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New Zealand's climate policy is largely copied from other countries, and when judged against objectives such as the 1.5°C target, its actions remain inadequate.
If agricultural land was used to grow crops, it would limit methane emissions from livestock, but not store a substantial amount of carbon. Growing trees is what makes the difference.
The choices we make now will define Canada’s — and the world’s — future.
The oil and gas industry was in trouble before the pandemic hit, but now it faces potential collapse. A majority of Canadians want the federal government to invest in a 'green recovery.'
Copenhagen hosts the C40.
Cities represent an increasingly powerful force in global politics – but they're still constrained by the agendas of slow-acting states.
During the Pliocene, up to one third of Antarctica’s ice sheet melted, causing sea-level rise of 20 metres.
New research shows that warming by more than 2°C could be a tipping point for Antarctica's ice sheets, resulting in widespread meltdown and changes to the world's shorelines for centuries to come.
Is the UN’s climate process fit for purpose?
The history of the UNFCCC shapes what is and isn't possible today.
Are veggie burgers the way of the future?
We don't know enough about the carbon footprint of vegan foods, and that needs to change.
Farming emits greenhouse gases, but the land can also store them.
The world has no hope of reaching the goals of the Paris Agreement without seriously reducing emissions from agriculture, forestry and land clearing.
Delegates at the closing ceremony of the Katowice climate talks.
Marek Zimny/AAP Image
Three years after the Paris Agreement, negotiators have finally agreed (most of) the rules for its implementation. But there is still no way to compel countries to deepen their climate ambitions.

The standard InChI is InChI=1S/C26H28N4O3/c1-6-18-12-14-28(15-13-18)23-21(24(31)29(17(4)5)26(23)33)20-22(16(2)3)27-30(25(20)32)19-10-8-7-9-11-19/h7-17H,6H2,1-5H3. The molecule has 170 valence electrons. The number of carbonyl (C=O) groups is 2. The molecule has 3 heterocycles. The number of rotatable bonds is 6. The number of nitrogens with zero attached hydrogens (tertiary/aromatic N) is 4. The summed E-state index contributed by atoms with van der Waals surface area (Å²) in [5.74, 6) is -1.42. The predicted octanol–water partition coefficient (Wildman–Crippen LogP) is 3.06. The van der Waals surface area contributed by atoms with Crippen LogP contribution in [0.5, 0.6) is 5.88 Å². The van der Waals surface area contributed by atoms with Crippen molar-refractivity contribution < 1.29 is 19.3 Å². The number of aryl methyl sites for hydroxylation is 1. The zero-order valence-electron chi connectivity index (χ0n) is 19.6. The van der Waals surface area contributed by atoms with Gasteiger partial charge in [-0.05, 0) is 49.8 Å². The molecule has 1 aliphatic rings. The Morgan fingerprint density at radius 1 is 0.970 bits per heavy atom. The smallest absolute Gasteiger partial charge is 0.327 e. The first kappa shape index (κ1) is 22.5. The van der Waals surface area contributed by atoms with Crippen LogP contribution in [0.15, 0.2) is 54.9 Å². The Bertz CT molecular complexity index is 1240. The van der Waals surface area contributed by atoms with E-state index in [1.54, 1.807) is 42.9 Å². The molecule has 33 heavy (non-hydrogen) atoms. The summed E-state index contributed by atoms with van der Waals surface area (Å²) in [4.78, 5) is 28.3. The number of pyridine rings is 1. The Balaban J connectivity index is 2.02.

NicoElNino / shutterstock
We may only have 12 years to stop climate change and the landmark Paris Agreement of 2015 seems more in doubt than ever. What can we hope to come out of COP24?
The Spodek complex in Katowice, Poland, will host this year’s UN climate summit.
As leaders and negotiators head to Katowice, Poland for this year's round of UN climate talks, it is clear that there is still much work to be done to meet the goals set in Paris three years ago.
Dairy and livestock farming will not be viable over much of the subcontinent at the current rate of warming.
Staying below 1.5°C will require urgent, deep and radical changes in almost every aspect of our lives.
South Africa is the only African country that has nuclear power as seen at Cape Town’s Koeberg plant.
Nuclear energy should be a possibility for African countries.
It would be in Africa’s best interests to limit a rise in global temperature.
Keeping global warming to 1.5°C could significantly decrease the frequency of extreme climate events across Africa.
Other countries have carbon budgets. Why not Canada?
Canada has made strides, but we're still far from being a climate leader. Budgeting our emissions would help bring us to the front of the pack.
The UN’s climate headquarters in Bonn will host this year’s summit, despite Fiji chairing the talks.
Another round of UN climate negotiations kicks off in Bonn this month. With a Trump-shaped cloud hanging over the Paris Agreement, what approach can we expect Australia to adopt this time around?
The window for staving off the worst of climate change is wider than we thought, but still pretty narrow.
It's still possible to hit the more ambitious of the two Paris global warming goals, according to a new estimate of the global carbon budget. But it sure won't be easy, and we need to start now.
Eliminating trade barriers on green technologies could help countries to shift away from fossil fuels.
Climate change will have a big impact on the global economy, for better or worse. We explore four issues that bring climate and trade negotiations head to head.
Dozens of reefs around the world have bleached in the past three years, of which the Great Barrier Reef was merely the most high-profile.
AAP Image/WWF AUSTRALIA, BIOPIXEL
Amid fears for the world's coral reefs, the UN World Heritage Committee has issued its most wide-ranging statement so far on protecting heritage sites from climate. But the problem doesn't end there.
Advocating for facts and evidence at the March for Science in California earlier this year.
Scientists typically stay out of public policy debates, but an academic makes the case that they need to push back against politicians who distort research.